Believe it or not, journalism and plumbing have a few things in common.
Both professions often have busy seasons and lulls, and they both also sometimes require irregular and very long hours (though plumbers admittedly perform significantly more physical work than we journalists do). Both plumbers and journalists also strive to create a quality product and ensure customers (or readers/advertisers) are happy.
And, of course, both professions can be very stressful.
For that reason, Al Levi’s fantastic July column on workplace burnout and how to avoid it has really struck a chord with me, as I imagine it may also have with many of you. Among his other useful tips, he says it is OK to disconnect, take breaks (and naps!) and rely on others to handle things for you.
I have had to heed his sage advice in recent weeks. While I would not say that I am burning out at work, there have been an abnormal number of taxing events outside work that have added to my overall stress level. As Levi suggests, I have let go and leaned on the people around me for support much more than I am used to. It has made all the difference in the world.
My husband has been an incredible partner in crisis, and my 11-year-old has truly stepped up and shown his newfound maturity as we welcomed an 8-year-old foster child into our home, helped nurse a family member back to health after open heart surgery, juggled full-time jobs and full-time school, and worked to care for another relative struggling with mental illness. The phrase “when it rains, it pours” is not lost on the members of our household, believe me.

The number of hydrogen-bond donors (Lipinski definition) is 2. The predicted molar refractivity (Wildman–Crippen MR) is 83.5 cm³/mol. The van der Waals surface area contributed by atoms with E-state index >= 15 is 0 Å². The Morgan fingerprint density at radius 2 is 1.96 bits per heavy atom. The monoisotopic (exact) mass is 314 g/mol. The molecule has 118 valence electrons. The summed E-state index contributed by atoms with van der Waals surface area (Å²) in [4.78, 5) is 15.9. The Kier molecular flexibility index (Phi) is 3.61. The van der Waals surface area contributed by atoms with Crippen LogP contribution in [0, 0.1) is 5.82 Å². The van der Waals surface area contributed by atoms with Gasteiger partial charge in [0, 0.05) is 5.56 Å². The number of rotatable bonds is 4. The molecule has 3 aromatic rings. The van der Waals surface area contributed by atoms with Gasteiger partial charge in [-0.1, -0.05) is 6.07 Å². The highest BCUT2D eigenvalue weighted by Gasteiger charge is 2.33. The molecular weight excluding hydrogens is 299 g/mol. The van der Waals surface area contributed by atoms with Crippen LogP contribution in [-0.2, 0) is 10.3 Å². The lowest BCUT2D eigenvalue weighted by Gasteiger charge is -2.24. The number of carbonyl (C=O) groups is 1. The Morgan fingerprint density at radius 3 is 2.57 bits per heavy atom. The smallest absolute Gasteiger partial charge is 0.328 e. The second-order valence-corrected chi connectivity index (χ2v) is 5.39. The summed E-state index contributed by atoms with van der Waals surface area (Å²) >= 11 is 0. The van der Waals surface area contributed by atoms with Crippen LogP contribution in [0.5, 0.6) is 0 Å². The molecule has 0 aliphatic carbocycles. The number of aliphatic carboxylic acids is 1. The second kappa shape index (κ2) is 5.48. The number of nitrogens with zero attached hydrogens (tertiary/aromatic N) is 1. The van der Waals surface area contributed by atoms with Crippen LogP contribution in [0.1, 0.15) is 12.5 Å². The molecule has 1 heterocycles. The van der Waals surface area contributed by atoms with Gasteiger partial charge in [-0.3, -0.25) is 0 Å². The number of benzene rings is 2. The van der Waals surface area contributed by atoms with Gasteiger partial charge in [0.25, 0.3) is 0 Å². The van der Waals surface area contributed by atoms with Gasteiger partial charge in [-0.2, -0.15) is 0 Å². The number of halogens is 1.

Professionally — and this again goes back to Levi’s column — my coworkers have been blessedly patient and understanding as I have stretched deadlines, taken time off, and worked some strange hours to make sure our collective work did not suffer while trying to balance work and home obligations. They have picked up the slack. To my amazing coworkers, I am extremely, truly grateful for your help and compassion.
Be part of a continent
When I was younger, the thought of asking others for help was, well, unthinkable. Gosh, was I stubborn. And foolish. I was an island, and for no good reason other than I was perhaps a little controlling and particular. Poet John Donne wrote: “No man is an island entire of itself; every man / is a piece of the continent, a part of the main.” I didn’t get it then, but boy do I get it now.
Levi gets it, too. He knows that trying to handle everything by yourself is the fastest path to burnout, which ultimately affects everyone around you. Mark Rogers, owner and COO of West Chester Mechanical in Pennsylvania, also understands and is quick to acknowledge the huge role his coworkers play in his ability to take time away from work in order to be involved in industry organizations, apprenticeship programs and more.
But it goes both ways. Rogers’ willingness to support his employees in any and every way he can is obvious; he has even opened his own home to employees who needed a place to stay. This is just one of the many reasons he is this year’s Mechanical Contractor of the Year.
So, my advice to you is to take the advice of Levi and Rogers: Don’t be afraid to ask for help, and don’t be afraid to offer help and support when others need it. You can’t do this alone. Find good people. Build them up. And show your genuine thanks when they help you.
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